Brexit Negotiations Continue as the U.K. Grapples with a Recession

As the U.K. deals with an economic recession due to the COVID-19 pandemic, negotiations continue with the European Union over trade as Brexit’s final deadline approaches.

What is the status of Brexit?

In January 2020, the United Kingdom officially exited from the European Union, signing a Withdrawal Agreement that entered the country into a transition phase. The U.K. is scheduled to definitively leave the EU at the end of 2020, with just over three months before the transition period ends. A trade deal must be reached prior to mid-October to make the end of the year deadline.

As it stands, negotiations are ongoing as the focus remains on mitigating any economic damages caused by Brexit. The EU is committed to ensuring that the U.K. will not undermine the standings of its own industries. Details that need to be worked out include the issue of fishing waters, whether the EU’s Court of Justice will arbitrate legal disputes, and ensuring a level playing field on regulations and standards. Such details and power maneuvers have led to a mostly stalled negotiation process.

Further complicating negotiations is Prime Minister Boris Johnson’s decision to undo sections of the Northern Ireland Protocol.

What is the Northern Ireland Protocol and its importance to Brexit?

Northern Ireland is officially part of the United Kingdom, while the Republic of Ireland is part of the European Union as established by the Good Friday Agreement of 1998. This agreement followed three decades of conflict known as the Troubles between Unionists of Northern Ireland who wished to be part of the U.K. and Irish nationalists who wished for Ireland to become independent of the U.K. The peace agreement established the coexistence of both Northern Ireland and the Republic of Ireland.

Following Brexit, Northern Ireland’s border with the Republic of Ireland would remain the only land border separating the U.K. from the EU, which led to the Northern Ireland Protocol. This Protocol, which would go into effect 1 January, 2021, sees Northern Ireland continuing to enforce the EU’s customs and products standards and rules, and eliminates the need to have a visible border between Northern Ireland and the Republic of Ireland used to check goods.

Prime Minister Boris Johnson made the controversial decision to introduce legislation that would undo the Northern Ireland Protocol. Johnson’s legislation would waive customs paperwork on trade crossing between Northern Ireland and the rest of the U.K. and unilaterally define which goods entering Northern Ireland would be eligible for tariffs should no trade deal come to fruition. These moves are meant to eliminate any barriers to trade between Northern Ireland and the U.K.

The government’s attorney general argued that parliamentary sovereignty gives Johnson the power to pass legislation that would breach treaty obligations. Detractors, including five living ex-Prime Ministers and senior leaders of Johnson’s Conservative Party argue that this move breaks international law, damages the U.K.’s reputation in international disputes, and risks the peace established between Northern Ireland and the Republic of Ireland. U.S. Speaker of the House Nancy Pelosi also warned of the bill’s chances impeding trade negotiations with the U.S. Conservative leaders in Parliament have signaled that they won’t support the legislation, but it remains unclear whether there is enough opposition to overcome Johnson’s majority in Parliament.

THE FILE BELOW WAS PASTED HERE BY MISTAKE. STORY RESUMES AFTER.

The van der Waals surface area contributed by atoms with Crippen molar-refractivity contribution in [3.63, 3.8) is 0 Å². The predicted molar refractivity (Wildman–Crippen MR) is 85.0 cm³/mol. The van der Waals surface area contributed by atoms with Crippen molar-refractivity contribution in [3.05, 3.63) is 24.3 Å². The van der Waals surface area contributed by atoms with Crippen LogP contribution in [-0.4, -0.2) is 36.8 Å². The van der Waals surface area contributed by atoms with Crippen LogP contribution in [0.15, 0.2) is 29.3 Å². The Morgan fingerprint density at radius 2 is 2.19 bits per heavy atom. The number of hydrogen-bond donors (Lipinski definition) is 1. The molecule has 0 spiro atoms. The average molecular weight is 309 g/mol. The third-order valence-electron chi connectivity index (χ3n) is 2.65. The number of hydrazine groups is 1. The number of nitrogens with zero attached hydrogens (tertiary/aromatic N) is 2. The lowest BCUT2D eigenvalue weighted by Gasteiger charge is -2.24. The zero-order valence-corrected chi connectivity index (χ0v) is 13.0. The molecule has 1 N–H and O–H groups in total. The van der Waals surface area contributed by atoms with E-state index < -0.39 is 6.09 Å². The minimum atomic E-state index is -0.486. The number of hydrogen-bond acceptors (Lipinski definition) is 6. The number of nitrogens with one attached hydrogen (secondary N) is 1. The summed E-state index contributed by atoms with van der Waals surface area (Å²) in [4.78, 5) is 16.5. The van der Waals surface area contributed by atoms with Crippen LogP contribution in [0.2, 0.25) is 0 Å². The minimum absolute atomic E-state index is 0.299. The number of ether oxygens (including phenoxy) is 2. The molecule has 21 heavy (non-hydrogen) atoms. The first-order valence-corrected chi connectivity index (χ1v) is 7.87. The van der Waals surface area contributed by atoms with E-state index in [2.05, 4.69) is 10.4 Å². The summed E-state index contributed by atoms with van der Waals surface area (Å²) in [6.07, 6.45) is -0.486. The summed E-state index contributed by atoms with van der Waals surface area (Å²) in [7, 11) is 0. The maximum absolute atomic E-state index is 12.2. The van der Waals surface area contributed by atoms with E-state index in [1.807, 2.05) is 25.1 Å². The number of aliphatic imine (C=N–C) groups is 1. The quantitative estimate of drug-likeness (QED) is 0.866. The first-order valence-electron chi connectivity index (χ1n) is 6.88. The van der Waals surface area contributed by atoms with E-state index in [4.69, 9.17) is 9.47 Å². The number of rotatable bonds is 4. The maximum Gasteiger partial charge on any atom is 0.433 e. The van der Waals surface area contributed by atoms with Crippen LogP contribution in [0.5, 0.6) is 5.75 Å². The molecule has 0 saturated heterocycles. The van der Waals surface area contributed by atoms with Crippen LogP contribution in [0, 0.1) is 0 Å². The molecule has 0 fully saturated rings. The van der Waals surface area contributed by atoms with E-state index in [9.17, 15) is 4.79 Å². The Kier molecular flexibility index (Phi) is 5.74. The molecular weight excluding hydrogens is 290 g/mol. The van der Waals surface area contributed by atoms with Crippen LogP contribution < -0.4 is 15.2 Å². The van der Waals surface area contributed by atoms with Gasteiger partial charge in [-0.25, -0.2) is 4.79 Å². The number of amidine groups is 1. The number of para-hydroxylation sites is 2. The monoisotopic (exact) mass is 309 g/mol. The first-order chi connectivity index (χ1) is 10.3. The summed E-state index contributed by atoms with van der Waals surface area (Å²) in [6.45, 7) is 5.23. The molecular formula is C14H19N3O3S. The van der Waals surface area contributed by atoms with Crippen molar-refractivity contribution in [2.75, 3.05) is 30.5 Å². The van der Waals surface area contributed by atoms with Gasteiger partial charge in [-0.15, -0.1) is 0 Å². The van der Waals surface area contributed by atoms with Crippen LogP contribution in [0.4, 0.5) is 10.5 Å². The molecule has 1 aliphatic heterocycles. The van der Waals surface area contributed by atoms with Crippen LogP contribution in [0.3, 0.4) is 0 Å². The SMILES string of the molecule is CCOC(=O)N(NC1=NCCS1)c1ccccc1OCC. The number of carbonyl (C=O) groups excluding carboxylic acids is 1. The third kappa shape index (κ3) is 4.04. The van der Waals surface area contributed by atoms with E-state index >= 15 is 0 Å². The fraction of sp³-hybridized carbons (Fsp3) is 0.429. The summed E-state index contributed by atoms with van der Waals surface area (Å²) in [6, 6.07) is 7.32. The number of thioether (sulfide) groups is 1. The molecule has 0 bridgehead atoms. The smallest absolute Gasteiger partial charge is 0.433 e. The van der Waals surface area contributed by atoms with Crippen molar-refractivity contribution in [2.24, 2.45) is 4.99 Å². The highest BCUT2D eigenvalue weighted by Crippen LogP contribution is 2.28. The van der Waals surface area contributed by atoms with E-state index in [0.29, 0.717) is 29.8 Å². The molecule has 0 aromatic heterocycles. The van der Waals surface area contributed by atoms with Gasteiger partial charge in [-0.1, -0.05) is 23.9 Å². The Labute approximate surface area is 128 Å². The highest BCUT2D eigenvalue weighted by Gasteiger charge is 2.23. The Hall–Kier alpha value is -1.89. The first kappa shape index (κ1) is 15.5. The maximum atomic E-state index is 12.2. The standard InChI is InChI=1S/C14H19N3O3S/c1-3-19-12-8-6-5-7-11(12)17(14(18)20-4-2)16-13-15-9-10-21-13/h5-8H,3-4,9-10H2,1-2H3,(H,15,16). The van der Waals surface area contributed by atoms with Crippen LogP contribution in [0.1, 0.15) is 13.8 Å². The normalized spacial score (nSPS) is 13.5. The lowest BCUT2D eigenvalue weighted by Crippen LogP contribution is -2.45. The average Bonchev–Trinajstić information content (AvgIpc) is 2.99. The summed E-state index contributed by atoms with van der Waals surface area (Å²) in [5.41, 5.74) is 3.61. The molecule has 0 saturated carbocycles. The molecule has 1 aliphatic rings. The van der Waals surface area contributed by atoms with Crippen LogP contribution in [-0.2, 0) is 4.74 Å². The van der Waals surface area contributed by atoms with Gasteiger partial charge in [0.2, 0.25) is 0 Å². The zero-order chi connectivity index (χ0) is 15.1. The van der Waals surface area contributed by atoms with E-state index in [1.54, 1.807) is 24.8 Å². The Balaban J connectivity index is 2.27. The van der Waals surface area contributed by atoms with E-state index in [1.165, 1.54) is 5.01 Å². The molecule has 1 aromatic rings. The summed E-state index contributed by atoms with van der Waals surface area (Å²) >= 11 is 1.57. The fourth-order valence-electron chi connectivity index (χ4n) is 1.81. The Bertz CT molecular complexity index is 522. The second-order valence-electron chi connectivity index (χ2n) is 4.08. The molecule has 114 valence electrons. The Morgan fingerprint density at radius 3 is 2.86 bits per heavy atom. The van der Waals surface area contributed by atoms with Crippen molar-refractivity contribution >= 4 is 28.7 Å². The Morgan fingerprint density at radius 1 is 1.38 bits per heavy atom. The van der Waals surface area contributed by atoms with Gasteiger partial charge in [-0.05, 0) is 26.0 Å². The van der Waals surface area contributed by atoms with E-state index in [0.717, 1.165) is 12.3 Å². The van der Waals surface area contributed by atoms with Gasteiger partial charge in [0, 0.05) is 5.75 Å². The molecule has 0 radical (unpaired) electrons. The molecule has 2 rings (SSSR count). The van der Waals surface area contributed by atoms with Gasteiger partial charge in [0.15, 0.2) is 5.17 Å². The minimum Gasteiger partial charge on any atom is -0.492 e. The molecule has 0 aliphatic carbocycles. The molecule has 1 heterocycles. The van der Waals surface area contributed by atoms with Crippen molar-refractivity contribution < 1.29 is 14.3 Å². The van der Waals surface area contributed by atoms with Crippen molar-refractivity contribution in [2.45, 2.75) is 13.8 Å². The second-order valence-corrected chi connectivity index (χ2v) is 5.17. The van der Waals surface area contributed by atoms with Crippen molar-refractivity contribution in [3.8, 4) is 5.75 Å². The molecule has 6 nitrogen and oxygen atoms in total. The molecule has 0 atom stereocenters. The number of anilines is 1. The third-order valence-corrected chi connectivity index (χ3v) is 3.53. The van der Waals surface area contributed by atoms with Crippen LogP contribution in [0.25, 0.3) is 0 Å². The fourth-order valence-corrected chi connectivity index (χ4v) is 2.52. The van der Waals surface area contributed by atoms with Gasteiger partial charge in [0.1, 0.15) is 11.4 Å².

What is the status of the U.K.’s economy?

While negotiations over Brexit are ongoing, the U.K. is facing a harsh economic recession. Last month, it was reported that due to the COVID-19 pandemic, the U.K.’s recession was the worst out of the global economy. According to BBC, job redundancies, or layoffs, could reach as many as 735,000 this fall according to figures obtained by the Institute for Employment Studies (IES). The government released a Plan for Jobs in July, which will attempt to boost the U.K. economy as it experiences the economic fallout from COVID-19. The plan features a £160 billion support package, job retention bonuses, and infrastructure investment.

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How This Impacts Mobility

The growth of the U.K. economy and the status of the U.K.’s trade negotiations with the EU remain to be seen over the next few months. These situations will continue to negatively impact businesses in the U.K., while likely also trickling down to businesses relocating to the U.K. Worldwide ERC® will continue to provide any updates to this matter, and should any member have questions, please reach out to Vice President, Member Engagement and Public Policy Rebecca Peters,